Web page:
Thai police raided a small Bangkok factory where they found 18 Cambodian teenagers, who were allegedly forced to work in deplorable conditions, The Bangkok Post reported Saturday.
Police discovered the teens, three of whom were girls, had been working 14-hour days in an unventilated, garbage-strewn factory, the Post said. It added that five of the teens had lost fingers using a metal cutting machine used to make cans.
The newspaper did not state what products the factory was producing, nor when the raid took place.
Police arrested factory owners Watchaneewan Rojwaraporn, 59, and her daughter, Siriwan, 30, for operating a factory without a license, hiring child labor, employing alien workers without permission and sheltering alien workers, the Post said.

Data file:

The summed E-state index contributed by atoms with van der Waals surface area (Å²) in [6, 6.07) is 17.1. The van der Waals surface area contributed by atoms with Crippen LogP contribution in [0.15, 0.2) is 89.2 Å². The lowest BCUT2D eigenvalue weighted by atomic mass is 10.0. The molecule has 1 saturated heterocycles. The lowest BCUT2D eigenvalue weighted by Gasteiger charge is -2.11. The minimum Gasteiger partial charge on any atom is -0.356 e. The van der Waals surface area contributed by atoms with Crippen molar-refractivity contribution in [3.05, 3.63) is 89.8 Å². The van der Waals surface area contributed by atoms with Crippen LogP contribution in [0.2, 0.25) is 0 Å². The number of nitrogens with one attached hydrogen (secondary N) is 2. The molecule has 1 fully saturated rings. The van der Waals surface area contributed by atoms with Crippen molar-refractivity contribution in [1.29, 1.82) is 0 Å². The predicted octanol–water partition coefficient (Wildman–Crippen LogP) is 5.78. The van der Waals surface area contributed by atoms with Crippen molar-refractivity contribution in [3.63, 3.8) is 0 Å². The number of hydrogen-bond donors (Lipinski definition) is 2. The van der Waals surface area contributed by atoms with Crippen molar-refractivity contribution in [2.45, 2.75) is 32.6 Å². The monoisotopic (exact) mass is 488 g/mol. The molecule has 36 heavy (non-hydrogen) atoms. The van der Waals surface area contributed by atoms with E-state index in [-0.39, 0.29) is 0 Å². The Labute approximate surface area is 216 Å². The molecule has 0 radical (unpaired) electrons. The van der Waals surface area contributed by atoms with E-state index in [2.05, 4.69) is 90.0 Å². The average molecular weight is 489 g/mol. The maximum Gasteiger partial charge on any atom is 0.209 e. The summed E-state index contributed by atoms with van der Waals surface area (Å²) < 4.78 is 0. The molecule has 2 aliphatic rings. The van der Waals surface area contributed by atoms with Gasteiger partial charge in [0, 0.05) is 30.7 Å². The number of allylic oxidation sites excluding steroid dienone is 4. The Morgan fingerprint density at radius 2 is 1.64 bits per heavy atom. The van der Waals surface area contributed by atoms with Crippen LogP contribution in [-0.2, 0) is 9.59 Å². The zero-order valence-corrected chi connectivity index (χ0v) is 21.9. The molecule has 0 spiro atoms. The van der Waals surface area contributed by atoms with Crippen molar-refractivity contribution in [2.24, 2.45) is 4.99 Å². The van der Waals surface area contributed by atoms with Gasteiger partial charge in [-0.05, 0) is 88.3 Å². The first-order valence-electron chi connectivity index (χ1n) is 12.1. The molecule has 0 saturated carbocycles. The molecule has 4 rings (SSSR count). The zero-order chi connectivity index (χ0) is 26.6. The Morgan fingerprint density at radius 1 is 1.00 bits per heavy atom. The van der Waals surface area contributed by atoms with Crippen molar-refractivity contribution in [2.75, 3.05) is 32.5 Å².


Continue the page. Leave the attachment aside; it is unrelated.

The teenagers were sent to emergency homes on Friday, the newspaper said. Cambodian officials said Monday they were unaware of the case.
“We will go to intervene and take the 18 Cambodian teenagers back to Cambodia and investigate, but I have contacted many related ministries to find out about this matter, but no one is aware,” said Thong Kimheng, assistant to Un Sokunthea, director of the Ministry of Interior’s anti-human trafficking department.
Chuon Vath, Banteay Meanchey provincial bureau chief of the department for anti-human trafficking and juvenile protection against exploitation, said she, too, did not know about the case.
“There are many times that the Thai authority has sent our Cambodians back to Cambodia. But the matter related to the 18 Cambodian teens who were exploited by Thai businessmen, the Thai police have not informed us yet,” she said.
Thai police Major General Surasak Sutharom told the Post the teenagers were recruited by a Cambodian woman named Kia, who helped them sneak into Thailand illegally. They were promised $25 to $50, per month, but were never paid, the newspaper cited the police official as saying.